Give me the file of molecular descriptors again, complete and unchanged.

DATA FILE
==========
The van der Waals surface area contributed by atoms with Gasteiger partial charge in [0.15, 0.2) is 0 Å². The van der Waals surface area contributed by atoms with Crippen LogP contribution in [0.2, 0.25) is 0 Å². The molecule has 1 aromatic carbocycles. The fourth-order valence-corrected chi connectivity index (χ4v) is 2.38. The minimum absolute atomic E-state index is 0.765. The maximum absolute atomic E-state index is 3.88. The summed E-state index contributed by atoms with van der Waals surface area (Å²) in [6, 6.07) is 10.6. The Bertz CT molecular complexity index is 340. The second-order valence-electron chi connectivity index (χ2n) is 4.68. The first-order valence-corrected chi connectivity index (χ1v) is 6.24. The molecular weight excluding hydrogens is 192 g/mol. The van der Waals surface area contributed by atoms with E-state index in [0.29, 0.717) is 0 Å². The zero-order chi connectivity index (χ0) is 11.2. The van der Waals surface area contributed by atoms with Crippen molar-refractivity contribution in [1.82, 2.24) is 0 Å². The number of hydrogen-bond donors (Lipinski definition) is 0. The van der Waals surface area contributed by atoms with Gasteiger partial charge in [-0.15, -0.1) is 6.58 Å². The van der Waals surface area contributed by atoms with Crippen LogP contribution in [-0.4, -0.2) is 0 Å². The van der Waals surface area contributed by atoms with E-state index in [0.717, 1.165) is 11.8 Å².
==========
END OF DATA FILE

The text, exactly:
The van der Waals surface area contributed by atoms with Gasteiger partial charge in [0.15, 0.2) is 0 Å². The van der Waals surface area contributed by atoms with Crippen LogP contribution in [0.2, 0.25) is 0 Å². The molecule has 1 aromatic carbocycles. The fourth-order valence-corrected chi connectivity index (χ4v) is 2.38. The minimum absolute atomic E-state index is 0.765. The maximum absolute atomic E-state index is 3.88. The summed E-state index contributed by atoms with van der Waals surface area (Å²) in [6, 6.07) is 10.6. The Bertz CT molecular complexity index is 340. The second-order valence-electron chi connectivity index (χ2n) is 4.68. The first-order valence-corrected chi connectivity index (χ1v) is 6.24. The molecular weight excluding hydrogens is 192 g/mol. The van der Waals surface area contributed by atoms with E-state index in [0.29, 0.717) is 0 Å². The zero-order chi connectivity index (χ0) is 11.2. The van der Waals surface area contributed by atoms with Crippen molar-refractivity contribution in [1.82, 2.24) is 0 Å². The number of hydrogen-bond donors (Lipinski definition) is 0. The van der Waals surface area contributed by atoms with Gasteiger partial charge in [-0.15, -0.1) is 6.58 Å². The van der Waals surface area contributed by atoms with Crippen LogP contribution in [-0.4, -0.2) is 0 Å². The van der Waals surface area contributed by atoms with E-state index in [0.717, 1.165) is 11.8 Å².